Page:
Philip Marchand, Open Book, National Post

“In many ways The Amazing Absorbing Boy presents a fresh take on the immigrant experience, a perspective of young immigrants the author feels is rarely represented in Canadian literature.”
— The Canadian Press

“In this charming literary novel, Trinidad-born Canadian Rabindranath Maharaj presents the fear and excitement of immigrating to Canada through the eyes of a 17-year-old Trinidadian teenager.”
Winnipeg Free Press

“Maharaj superbly articulates the longing for home, on the one hand, and the dream of success in Canada on the other […] an exhilarating interpretation of immigrant experience.”
Globe and Mail

“This book is a rarity — I would give it as a gift to anyone between the ages of 14 and 94. And I don’t think I can name you five other books published in the last ten years that I would say that about. By any just standard, The Amazing Absorbing Boy should become a Canadian classic. And that’s the final word.”
By The Book Reviews

“There is an engaging, surreal quality to the story.”
Ottawa Citizen

“Maharaj is a sensitive observer who renders the familiar new and strange in this bittersweet tale of an everyday hero navigating a new land.”
Camilla Gibb

“Maharaj is an often funny, sharply observant stylist.”
The Montreal Gazette

“An immigrant’s tale unlike any we’ve been told, The Amazing Absorbing Boy walks our streets with fresh eyes, taking us to places we’ve been many times and show us what we’ve missed. This is a book Canadians have been waiting a long time to read.”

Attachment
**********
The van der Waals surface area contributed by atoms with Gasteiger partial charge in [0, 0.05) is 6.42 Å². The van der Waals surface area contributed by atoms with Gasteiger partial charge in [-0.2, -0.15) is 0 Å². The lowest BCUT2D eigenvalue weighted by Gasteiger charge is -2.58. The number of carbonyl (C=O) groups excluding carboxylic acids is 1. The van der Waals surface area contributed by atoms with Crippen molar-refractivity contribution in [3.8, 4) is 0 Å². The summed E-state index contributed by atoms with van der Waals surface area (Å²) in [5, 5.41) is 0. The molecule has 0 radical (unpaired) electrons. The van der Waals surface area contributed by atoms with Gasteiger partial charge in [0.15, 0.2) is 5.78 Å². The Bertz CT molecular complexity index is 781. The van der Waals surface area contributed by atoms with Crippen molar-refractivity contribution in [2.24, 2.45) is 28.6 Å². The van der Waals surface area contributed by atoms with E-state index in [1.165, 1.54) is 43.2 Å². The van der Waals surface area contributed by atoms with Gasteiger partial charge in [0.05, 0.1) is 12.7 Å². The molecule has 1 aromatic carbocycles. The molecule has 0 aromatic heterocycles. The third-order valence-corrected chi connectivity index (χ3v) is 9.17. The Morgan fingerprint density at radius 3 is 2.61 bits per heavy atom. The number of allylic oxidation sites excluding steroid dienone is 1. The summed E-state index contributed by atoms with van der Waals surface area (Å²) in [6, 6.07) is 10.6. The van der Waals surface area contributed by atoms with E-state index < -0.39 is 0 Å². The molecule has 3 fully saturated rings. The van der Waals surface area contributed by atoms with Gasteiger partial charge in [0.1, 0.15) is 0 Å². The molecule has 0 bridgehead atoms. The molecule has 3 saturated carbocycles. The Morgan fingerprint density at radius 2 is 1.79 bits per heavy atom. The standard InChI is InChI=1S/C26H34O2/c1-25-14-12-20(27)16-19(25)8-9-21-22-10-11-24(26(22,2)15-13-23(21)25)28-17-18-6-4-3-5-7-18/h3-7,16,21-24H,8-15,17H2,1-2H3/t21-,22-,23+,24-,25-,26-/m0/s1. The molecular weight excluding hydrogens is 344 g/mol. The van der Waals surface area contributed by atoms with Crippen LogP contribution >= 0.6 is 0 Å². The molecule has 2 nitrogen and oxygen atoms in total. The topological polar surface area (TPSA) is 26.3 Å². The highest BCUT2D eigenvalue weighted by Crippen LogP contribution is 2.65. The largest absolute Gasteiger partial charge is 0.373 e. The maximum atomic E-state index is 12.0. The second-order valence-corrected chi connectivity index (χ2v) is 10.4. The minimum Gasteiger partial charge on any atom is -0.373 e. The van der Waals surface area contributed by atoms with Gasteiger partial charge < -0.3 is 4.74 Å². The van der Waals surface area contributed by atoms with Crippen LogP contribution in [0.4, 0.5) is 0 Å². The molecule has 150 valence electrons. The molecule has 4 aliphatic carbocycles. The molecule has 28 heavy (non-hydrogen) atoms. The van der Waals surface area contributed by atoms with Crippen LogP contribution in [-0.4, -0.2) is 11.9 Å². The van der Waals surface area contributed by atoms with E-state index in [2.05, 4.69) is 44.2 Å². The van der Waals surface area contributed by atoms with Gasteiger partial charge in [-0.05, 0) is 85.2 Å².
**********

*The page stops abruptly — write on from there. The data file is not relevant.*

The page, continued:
Steven Galloway

The Amazing Absorbing Boy is an amazing, absorbing read, one that opens a door on a strange new world called Canada. In prose that is filled with wonder and gentle humour, Maharaj ushers us through this culture from the perspective of one who has just landed in this cold, liberating, frightening and heavenly country, which is made of many countries, this place we all call home. To read Maharaj’s novel is to laugh at ourselves, to wonder at ourselves, and most importantly, to understand ourselves. If you haven’t yet discovered Rabindranath Maharaj, discover him with this novel.”
Gail Anderson-Dargatz

“Robin Maharaj’s novel, The Amazing Absorbing Boy, is a funny/tender book, to my knowledge an entirely new way of surveying the urban landscape and finding not just the unguessed at, unvisited parts of Toronto but of the Modern City. Highly original in its premise, it is in part an homage and in part a spoof of the sub-genre of super hero comic books — a highly intelligent, roaringly funny homage. Put aside the sombre ‘I must read this book because it might be a form-of self-betterment’ notion that’s been drilled into you about CanLit. Be amazed. Be absorbed. Have fun. It won’t hurt a bit.”
Wayne Johnston

“Think you know Toronto? Then try getting another perspective. You won’t find a fresher one than in The Amazing Absorbing Boy. [… It’s] a very big book. Highly recommended.”
— NOW Magazine